Glaciers are large sheets of ice that form when snow accumulates over the course of multiple years without fully melting. Glaciers can be quite large. In fact, some glaciers span hundreds of miles in diameter. They also can be more than a mile thick. Glaciers aren’t stationary, but they move at an extremely slow pace. This is where the term “moving at a glacial pace” comes from.
Facts about Glaciers
- Glaciers form when snow and ice gather over long periods of time without melting.
- The snow at the bottom of glaciers is compacted into very dense ice called “blue ice”.
- Glaciers are found near the north and south polar regions, and at high altitudes in other regions.
- Glaciers can be found on other planets, like Mars.
- “Calving” occurs when giant chunks separate from the main glacier and fall into the ocean.
What are Glaciers?
Glaciers are large sheets of ice that form when snow accumulates over the course of multiple years without fully melting. They can be quite large. In fact, some glaciers span hundreds of miles in diameter. They can also be more than a mile thick. Glaciers aren’t stationary, but they move at an extremely slow pace. This is where the term “moving at a glacial pace” comes from.
Why are glaciers blue?
Older snow in glaciers remains buried beneath thick layers of new snow. The immense weight of the upper layers of snow compresses the lower layers of snow and ice. This turns the older snow into a unique type of ice, called “blue ice”. The ice is blue because air bubbles are squeezed out of the ice. As snow continues to pile on the glacier, the layer of blue ice becomes thicker and thicker over the course of many years.
The blue ice that glaciers are made of is exceptionally dense. This is one reason why glaciers cannot melt quickly even if temperatures temporarily rise well above freezing.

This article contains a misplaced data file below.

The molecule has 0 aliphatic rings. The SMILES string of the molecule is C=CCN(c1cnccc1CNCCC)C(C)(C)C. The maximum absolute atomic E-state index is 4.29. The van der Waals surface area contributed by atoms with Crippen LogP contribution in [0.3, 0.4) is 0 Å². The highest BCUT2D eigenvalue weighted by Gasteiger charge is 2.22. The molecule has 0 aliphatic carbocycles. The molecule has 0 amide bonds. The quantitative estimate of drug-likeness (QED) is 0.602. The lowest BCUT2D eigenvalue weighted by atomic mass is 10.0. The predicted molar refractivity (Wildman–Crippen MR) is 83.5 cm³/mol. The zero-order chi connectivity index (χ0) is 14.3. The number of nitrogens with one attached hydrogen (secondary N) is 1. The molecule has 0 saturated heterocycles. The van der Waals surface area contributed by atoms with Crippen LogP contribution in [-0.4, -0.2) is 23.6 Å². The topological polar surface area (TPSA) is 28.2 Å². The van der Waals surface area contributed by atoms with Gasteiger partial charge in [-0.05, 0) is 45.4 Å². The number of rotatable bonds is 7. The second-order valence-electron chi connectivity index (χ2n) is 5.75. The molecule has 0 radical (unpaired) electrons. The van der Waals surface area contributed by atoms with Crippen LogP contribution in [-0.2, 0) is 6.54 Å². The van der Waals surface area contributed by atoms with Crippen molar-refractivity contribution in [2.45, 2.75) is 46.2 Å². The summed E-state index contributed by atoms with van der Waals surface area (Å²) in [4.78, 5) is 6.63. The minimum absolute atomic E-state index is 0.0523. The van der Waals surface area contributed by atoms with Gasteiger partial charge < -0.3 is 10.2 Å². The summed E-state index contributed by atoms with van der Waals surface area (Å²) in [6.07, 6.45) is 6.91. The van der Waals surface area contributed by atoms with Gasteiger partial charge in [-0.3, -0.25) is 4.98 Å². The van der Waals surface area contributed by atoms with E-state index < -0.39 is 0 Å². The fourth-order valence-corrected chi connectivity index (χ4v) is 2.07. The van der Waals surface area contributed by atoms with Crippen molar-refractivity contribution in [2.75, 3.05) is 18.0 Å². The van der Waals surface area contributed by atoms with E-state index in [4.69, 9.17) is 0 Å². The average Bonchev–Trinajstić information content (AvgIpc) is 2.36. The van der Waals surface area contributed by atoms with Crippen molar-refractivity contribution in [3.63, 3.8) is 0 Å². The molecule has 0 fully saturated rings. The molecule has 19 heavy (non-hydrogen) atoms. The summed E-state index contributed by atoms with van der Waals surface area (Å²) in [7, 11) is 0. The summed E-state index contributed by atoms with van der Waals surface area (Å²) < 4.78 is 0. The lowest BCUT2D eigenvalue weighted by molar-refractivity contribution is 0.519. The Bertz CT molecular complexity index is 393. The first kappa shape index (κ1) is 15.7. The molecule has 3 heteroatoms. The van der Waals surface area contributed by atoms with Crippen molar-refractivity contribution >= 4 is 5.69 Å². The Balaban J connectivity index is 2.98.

Effects on local climates
Once glaciers have formed, they influence the climate of the area. The area that is covered tends to be significantly colder than the surrounding area. This is because the ice reflects sunlight. In some areas covered by glaciers, the temperature never rises above freezing.
Where are Glaciers found?
The climate has to be incredibly cold for glaciers to form. This type of climate is common in the highest reaches of mountain ranges, particularly in mountainous areas near the poles. However, these conditions can also occur in relatively low lying areas that are close to the poles.
The two largest glaciers in the world are the Antarctic ice sheet and Greenland. Both of these glaciers are located near the poles. There also are extremely large ice sheets in the Himalayas, on mountain ranges in Alaska, and in the Alps.
Currently, they cover approximately 10% of the world. However, they used to cover a much larger portion of the Earth. In fact, glaciers covered around 30% of the Earth during the last ice age, which ended around 12,500 years ago. During that time, a massive ice sheet covered much of the northern part of North America, large tracts of Europe, and Asia. The world’s mountain ice sheets were also much larger than they are now, and there were large ice sheets on mountain ranges as far south as central Mexico and the northern portion of South America. The glaciers of the Himalayan Mountains were also far larger than they are today. The Antarctic ice sheet was also much larger than it is now. It extended as far north as the southern part of South America.
Are glaciers found on other planets?
Glaciers aren’t just found on Earth. There are other parts of the solar system that have glaciers. The polar ice sheets on Mars are some of the most notable examples of this. These ice sheets have some similarities to polar ice sheets on Earth.
Geological features formed by Glaciers
Glaciers erode the land underneath them due to their movement and immense weight. There are many features on Earth that have been carved out by glaciers, including lakes and moraines. Some valleys in mountain regions have been carved out by the movement of glaciers. In addition, large amounts of dirt and rock are piled up in front of the moving glacier. If or when they melt, these piles are left behind, and these deposits can be seen in various regions of the United States.
List of Famous Glaciers
- Furtwängler Glacier, Mount Kilimanjaro, Tanzania. Furtwängler is named after Walter Furtwängler, the younger brother of a famous conductor in Germany. He and Siegfried König were the fourth expedition to the top of Kilimanjaro, and the first to go down the glacier on skis.
- Exit Glacier, Kenai Fjords National Park, Alaska. Exit glacier is well known partly because of its accessibility. It is approximately 4 miles in area, and is currently receding.
- Vatnajökull Glacier, Vatnajökull Glacier Park, Iceland. Vatnajökull is the third largest glacier in Europe. The park contains an amazing array of features, including the glacier, small volanoes, wetlands and mountains. Visitors can hike the glacier and even venture into large ice caves.